But in the spring of my freshman year of college, I took my first college English class, and not only did my attitude towards the study of literature change, and my understanding of what I had and hadn’t been taught in high school change, my entire life changed. The class was a survey of 14th-18th-century English literature, which at Princeton all English majors are required to take—they’re fed canon in this course because it’s thought that they wouldn’t elect it otherwise, and because the Chaucer and Milton that the course assigns is good for teaching the fundamentals of close-reading. For this course also aims to prepare prospective majors to do well in their chosen field of study, and—as I think I must have been told in the first lecture of the semester—close-reading forms the backbone of the study of literature. As I soon discovered in my practice reading exercises for precept and in the papers I wrote about Alisoun in the Miller’s Tale and the narrative style in Book 6 of Paradise Lost, close attention to the detail of language completely changed how I engaged with texts. Once I had been persuaded (through admittedly, at first, a little willing suspension of disbelief) that Chaucer and Milton had carefully chosen every word, and that we should pay them the courtesy of reading their texts that way, I found not just important issues in the poems—tackling feminism and sex on one hand, and theology on the other—but true beauty. Neither my English classes which read for theme nor my English class which read for the metaphor scavenger hunt nor my own pleasure reading for plot had prepared me for the recognition of the transcendence of Milton’s blank verse, or the hilarity of Chaucer’s puns. Taking that class gave me—or perhaps restored to me—faith and joy in the beauty of language and the literature which puts language into a form that we can read and enjoy. I’ve read a lot of books in my life, and that transformation never happened through reading a light novel in an afternoon. It took being assigned weighty texts, and being asked to pay attention to their finest details, and to write on those details and consider what I thought about them. Contrary to Horn’s suggestion, I didn’t “[construct] increasingly circuitous arguments by way of support”: I believed in what I saw in the text, because I’d finally learned the importance of the details, and their connection to plot and themes. And now, Paradise Lost is one of the most wonderful pieces of literature I’ve ever had the pleasure to read. And despite being a history major, I have taken at least one English class every semester since, branching outside of the canon to women writers, African-American writers, literature for children, popular/pulp fiction, biography and autobiography, and (on my own time) queer literature. Since the first close-reading exercise I did on Chaucer, a silly scatological meander through the Miller’s Tale, I have maintained my faith that the careful study of literature will illuminate the high and the low, and that reading carefully and attentively—reading closely—will change the way you thought you understood everything.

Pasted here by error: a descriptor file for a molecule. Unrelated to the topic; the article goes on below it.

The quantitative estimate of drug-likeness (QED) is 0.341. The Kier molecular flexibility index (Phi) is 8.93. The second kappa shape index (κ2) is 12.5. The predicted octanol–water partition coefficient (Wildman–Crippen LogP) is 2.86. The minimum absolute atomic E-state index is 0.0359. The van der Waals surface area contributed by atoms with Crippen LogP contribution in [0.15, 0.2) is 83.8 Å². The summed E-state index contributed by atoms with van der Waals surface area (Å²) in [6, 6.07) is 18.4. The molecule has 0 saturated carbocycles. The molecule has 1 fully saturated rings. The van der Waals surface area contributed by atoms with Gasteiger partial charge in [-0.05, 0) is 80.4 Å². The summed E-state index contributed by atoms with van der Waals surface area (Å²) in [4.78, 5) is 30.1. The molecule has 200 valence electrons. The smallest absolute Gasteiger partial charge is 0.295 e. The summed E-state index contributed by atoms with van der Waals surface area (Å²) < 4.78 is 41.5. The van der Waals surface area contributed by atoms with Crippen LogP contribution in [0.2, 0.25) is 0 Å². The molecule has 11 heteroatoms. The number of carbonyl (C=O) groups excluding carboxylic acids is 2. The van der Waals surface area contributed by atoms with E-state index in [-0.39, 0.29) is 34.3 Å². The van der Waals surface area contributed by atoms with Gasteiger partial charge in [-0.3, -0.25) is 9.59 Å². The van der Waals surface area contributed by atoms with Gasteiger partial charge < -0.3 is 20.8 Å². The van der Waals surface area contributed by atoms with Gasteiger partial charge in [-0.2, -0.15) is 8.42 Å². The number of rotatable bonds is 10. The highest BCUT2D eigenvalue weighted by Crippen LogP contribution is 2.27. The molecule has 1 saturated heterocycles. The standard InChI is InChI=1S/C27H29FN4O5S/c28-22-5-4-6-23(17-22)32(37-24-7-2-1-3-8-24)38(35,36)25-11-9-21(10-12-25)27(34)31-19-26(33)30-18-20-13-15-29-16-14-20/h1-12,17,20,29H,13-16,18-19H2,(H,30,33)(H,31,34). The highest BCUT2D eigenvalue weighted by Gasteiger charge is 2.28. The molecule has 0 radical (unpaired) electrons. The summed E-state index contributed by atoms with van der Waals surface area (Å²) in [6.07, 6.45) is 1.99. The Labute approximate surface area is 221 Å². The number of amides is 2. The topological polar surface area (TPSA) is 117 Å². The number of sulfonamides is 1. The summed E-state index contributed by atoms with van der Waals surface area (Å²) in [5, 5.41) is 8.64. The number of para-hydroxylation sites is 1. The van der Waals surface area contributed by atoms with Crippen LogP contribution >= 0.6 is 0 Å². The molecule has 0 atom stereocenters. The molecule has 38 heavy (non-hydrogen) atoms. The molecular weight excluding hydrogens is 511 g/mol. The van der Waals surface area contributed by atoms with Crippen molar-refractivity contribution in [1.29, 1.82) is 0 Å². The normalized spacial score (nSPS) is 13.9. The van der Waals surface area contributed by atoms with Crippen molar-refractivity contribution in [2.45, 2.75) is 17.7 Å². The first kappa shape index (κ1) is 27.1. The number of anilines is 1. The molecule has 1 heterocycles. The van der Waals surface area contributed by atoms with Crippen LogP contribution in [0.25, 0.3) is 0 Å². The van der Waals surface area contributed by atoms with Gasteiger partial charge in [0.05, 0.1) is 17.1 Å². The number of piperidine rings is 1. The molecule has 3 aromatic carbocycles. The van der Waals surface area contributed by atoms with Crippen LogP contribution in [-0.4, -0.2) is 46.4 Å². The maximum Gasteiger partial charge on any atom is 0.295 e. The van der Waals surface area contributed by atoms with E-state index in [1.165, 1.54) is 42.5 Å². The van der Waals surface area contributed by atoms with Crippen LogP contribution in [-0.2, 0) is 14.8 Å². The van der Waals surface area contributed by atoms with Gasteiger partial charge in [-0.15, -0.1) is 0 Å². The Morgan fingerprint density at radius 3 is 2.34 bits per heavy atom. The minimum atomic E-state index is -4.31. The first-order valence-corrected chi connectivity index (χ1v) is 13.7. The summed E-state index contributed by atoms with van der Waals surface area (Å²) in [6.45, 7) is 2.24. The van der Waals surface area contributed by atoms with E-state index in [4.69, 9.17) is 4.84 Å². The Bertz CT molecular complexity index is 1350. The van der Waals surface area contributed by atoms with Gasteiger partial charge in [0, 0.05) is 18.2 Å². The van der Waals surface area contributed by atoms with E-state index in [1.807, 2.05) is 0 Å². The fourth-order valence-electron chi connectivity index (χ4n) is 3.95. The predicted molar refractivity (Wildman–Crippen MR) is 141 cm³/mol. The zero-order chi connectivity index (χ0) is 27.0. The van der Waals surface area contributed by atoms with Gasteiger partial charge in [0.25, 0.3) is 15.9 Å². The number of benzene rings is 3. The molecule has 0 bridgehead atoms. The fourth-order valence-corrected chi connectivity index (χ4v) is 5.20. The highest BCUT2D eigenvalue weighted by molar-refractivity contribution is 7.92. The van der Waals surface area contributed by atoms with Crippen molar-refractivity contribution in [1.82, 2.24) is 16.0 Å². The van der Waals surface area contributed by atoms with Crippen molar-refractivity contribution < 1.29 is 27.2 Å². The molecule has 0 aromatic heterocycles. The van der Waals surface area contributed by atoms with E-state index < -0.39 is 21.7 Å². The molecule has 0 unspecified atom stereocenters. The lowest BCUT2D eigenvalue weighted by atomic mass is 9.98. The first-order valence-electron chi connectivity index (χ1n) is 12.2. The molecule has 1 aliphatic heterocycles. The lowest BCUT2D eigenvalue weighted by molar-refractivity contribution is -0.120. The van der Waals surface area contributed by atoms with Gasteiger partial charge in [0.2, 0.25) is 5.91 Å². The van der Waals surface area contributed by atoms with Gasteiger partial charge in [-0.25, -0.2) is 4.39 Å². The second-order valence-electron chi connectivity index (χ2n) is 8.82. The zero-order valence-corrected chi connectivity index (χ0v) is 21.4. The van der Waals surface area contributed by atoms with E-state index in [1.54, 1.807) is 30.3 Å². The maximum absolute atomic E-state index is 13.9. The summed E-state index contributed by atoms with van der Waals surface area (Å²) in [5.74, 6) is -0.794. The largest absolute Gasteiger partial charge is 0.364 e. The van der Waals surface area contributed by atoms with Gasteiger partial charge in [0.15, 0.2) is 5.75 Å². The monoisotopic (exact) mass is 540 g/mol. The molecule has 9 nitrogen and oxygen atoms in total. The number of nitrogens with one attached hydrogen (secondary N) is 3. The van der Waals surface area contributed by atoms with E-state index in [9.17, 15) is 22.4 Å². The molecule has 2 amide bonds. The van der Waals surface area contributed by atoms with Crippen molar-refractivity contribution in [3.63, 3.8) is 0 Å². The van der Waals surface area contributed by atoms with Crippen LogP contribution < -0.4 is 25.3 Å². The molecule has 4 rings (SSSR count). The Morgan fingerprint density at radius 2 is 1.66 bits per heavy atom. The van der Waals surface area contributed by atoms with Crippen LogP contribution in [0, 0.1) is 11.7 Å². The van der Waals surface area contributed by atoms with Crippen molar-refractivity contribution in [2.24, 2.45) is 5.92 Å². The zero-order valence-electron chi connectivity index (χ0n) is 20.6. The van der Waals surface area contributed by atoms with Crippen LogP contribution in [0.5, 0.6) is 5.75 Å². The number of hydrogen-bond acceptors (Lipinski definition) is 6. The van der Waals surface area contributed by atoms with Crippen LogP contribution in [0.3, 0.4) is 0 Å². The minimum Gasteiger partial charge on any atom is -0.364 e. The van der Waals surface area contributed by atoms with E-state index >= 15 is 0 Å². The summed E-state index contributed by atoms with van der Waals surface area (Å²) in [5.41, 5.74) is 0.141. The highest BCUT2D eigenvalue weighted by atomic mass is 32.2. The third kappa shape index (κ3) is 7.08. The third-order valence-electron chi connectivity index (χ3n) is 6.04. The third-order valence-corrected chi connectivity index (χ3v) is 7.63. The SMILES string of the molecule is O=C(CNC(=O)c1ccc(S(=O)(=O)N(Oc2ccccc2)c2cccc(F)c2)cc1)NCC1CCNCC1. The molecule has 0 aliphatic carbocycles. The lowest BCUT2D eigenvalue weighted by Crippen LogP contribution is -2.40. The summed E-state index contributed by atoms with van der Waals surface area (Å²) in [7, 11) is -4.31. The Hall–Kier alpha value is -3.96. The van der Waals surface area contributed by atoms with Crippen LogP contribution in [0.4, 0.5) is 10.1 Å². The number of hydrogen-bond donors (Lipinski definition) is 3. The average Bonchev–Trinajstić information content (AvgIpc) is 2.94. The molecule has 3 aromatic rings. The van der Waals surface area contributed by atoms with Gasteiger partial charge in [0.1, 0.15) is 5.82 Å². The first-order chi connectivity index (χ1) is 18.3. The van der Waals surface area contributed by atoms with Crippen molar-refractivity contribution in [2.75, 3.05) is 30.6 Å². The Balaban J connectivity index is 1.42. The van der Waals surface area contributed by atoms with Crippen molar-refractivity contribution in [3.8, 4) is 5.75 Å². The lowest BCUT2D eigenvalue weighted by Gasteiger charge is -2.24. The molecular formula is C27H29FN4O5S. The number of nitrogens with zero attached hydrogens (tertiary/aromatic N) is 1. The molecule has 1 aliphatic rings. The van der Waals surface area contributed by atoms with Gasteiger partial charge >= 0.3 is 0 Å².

For reasons I have gone into before, I am not an English major, but perhaps this has attuned me more closely to the need to involve methodologies taught in literature departments in the work of other disciplines. The history papers where I have deployed my close-reading skills in the service of addressing the subjectivity of primary sources have, I believe, been the ones where I’ve gotten the closest to saying something interesting; treating the themes and theories of the past like those advanced by fiction has spurred on my greatest intellectual passions. I don’t think I had necessarily forgotten the good that learning and knowledge and careful analysis can do, but being taught actual close-reading, and not just the metaphor hunt, reawakened my sense that reading and interpreting texts and text-like media (which is what we all do, in the humanities) is not a game of pleasure-reading, nor one of baseless speculation, nor one of stringing together citations, but rather a route towards understanding the world we live in. This realization, whenever I think about it, produces an attitude of utter pleasure of which I could never have conceived in high school. Just think what could have happened if my close-reading education had been well-executed then!